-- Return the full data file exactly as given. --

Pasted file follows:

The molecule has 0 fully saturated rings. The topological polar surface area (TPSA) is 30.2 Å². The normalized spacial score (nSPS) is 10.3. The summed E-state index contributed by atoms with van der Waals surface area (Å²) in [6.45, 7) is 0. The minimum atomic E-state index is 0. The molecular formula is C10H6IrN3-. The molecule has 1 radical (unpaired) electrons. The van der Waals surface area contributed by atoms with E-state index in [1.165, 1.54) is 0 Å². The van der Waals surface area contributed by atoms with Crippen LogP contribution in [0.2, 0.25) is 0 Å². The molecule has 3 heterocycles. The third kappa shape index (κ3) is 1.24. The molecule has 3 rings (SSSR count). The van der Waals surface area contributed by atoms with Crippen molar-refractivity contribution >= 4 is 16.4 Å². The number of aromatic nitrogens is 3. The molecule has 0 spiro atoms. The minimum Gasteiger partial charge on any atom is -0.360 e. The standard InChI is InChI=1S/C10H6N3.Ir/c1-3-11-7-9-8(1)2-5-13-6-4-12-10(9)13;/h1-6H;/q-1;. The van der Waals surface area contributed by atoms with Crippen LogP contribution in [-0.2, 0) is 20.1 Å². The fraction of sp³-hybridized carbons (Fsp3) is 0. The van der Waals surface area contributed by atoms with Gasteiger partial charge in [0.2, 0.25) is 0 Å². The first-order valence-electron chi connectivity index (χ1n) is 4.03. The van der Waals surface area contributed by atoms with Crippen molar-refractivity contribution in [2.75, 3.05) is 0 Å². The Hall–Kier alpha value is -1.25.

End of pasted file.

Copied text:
The molecule has 0 fully saturated rings. The topological polar surface area (TPSA) is 30.2 Å². The normalized spacial score (nSPS) is 10.3. The summed E-state index contributed by atoms with van der Waals surface area (Å²) in [6.45, 7) is 0. The minimum atomic E-state index is 0. The molecular formula is C10H6IrN3-. The molecule has 1 radical (unpaired) electrons. The van der Waals surface area contributed by atoms with E-state index in [1.165, 1.54) is 0 Å². The van der Waals surface area contributed by atoms with Crippen LogP contribution in [0.2, 0.25) is 0 Å². The molecule has 3 heterocycles. The third kappa shape index (κ3) is 1.24. The molecule has 3 rings (SSSR count). The van der Waals surface area contributed by atoms with Crippen molar-refractivity contribution >= 4 is 16.4 Å². The number of aromatic nitrogens is 3. The molecule has 0 spiro atoms. The minimum Gasteiger partial charge on any atom is -0.360 e. The standard InChI is InChI=1S/C10H6N3.Ir/c1-3-11-7-9-8(1)2-5-13-6-4-12-10(9)13;/h1-6H;/q-1;. The van der Waals surface area contributed by atoms with Crippen LogP contribution in [-0.2, 0) is 20.1 Å². The fraction of sp³-hybridized carbons (Fsp3) is 0. The van der Waals surface area contributed by atoms with Gasteiger partial charge in [0.2, 0.25) is 0 Å². The first-order valence-electron chi connectivity index (χ1n) is 4.03. The van der Waals surface area contributed by atoms with Crippen molar-refractivity contribution in [2.75, 3.05) is 0 Å². The Hall–Kier alpha value is -1.25.